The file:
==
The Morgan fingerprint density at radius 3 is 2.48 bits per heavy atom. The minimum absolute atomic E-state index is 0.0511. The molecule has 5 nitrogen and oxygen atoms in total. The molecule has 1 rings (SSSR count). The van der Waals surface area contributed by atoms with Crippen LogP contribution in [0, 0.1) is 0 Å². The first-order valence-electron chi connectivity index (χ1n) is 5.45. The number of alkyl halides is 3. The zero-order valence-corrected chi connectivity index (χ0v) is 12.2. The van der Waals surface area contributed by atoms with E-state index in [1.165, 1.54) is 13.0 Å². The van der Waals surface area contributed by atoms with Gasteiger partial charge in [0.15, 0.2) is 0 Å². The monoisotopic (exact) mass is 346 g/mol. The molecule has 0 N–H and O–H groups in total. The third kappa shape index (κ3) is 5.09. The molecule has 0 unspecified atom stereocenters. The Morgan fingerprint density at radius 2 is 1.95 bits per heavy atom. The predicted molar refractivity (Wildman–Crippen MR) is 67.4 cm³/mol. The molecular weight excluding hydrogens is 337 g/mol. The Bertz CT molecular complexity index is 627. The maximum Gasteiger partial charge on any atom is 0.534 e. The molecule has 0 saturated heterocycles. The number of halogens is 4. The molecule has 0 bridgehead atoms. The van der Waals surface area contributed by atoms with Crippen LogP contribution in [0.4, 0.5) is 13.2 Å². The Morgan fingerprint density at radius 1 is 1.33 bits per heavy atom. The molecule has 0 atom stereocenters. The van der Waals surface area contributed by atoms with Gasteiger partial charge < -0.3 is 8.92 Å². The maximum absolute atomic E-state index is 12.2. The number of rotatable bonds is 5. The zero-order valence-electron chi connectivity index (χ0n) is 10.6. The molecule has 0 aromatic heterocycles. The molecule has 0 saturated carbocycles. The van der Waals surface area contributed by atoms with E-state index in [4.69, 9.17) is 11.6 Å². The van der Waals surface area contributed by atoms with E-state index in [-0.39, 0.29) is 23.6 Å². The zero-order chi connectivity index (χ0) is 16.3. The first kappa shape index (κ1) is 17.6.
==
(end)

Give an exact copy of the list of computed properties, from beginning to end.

The Morgan fingerprint density at radius 3 is 2.48 bits per heavy atom. The minimum absolute atomic E-state index is 0.0511. The molecule has 5 nitrogen and oxygen atoms in total. The molecule has 1 rings (SSSR count). The van der Waals surface area contributed by atoms with Crippen LogP contribution in [0, 0.1) is 0 Å². The first-order valence-electron chi connectivity index (χ1n) is 5.45. The number of alkyl halides is 3. The zero-order valence-corrected chi connectivity index (χ0v) is 12.2. The van der Waals surface area contributed by atoms with E-state index in [1.165, 1.54) is 13.0 Å². The van der Waals surface area contributed by atoms with Gasteiger partial charge in [0.15, 0.2) is 0 Å². The monoisotopic (exact) mass is 346 g/mol. The molecule has 0 N–H and O–H groups in total. The third kappa shape index (κ3) is 5.09. The molecule has 0 unspecified atom stereocenters. The Morgan fingerprint density at radius 2 is 1.95 bits per heavy atom. The predicted molar refractivity (Wildman–Crippen MR) is 67.4 cm³/mol. The molecular weight excluding hydrogens is 337 g/mol. The Bertz CT molecular complexity index is 627. The maximum Gasteiger partial charge on any atom is 0.534 e. The molecule has 0 saturated heterocycles. The number of halogens is 4. The molecule has 0 bridgehead atoms. The van der Waals surface area contributed by atoms with Crippen LogP contribution in [0.4, 0.5) is 13.2 Å². The Morgan fingerprint density at radius 1 is 1.33 bits per heavy atom. The molecule has 0 atom stereocenters. The van der Waals surface area contributed by atoms with Gasteiger partial charge < -0.3 is 8.92 Å². The maximum absolute atomic E-state index is 12.2. The number of rotatable bonds is 5. The zero-order valence-electron chi connectivity index (χ0n) is 10.6. The molecule has 0 aromatic heterocycles. The molecule has 0 saturated carbocycles. The van der Waals surface area contributed by atoms with E-state index in [4.69, 9.17) is 11.6 Å². The van der Waals surface area contributed by atoms with E-state index in [-0.39, 0.29) is 23.6 Å². The zero-order chi connectivity index (χ0) is 16.3. The first kappa shape index (κ1) is 17.6.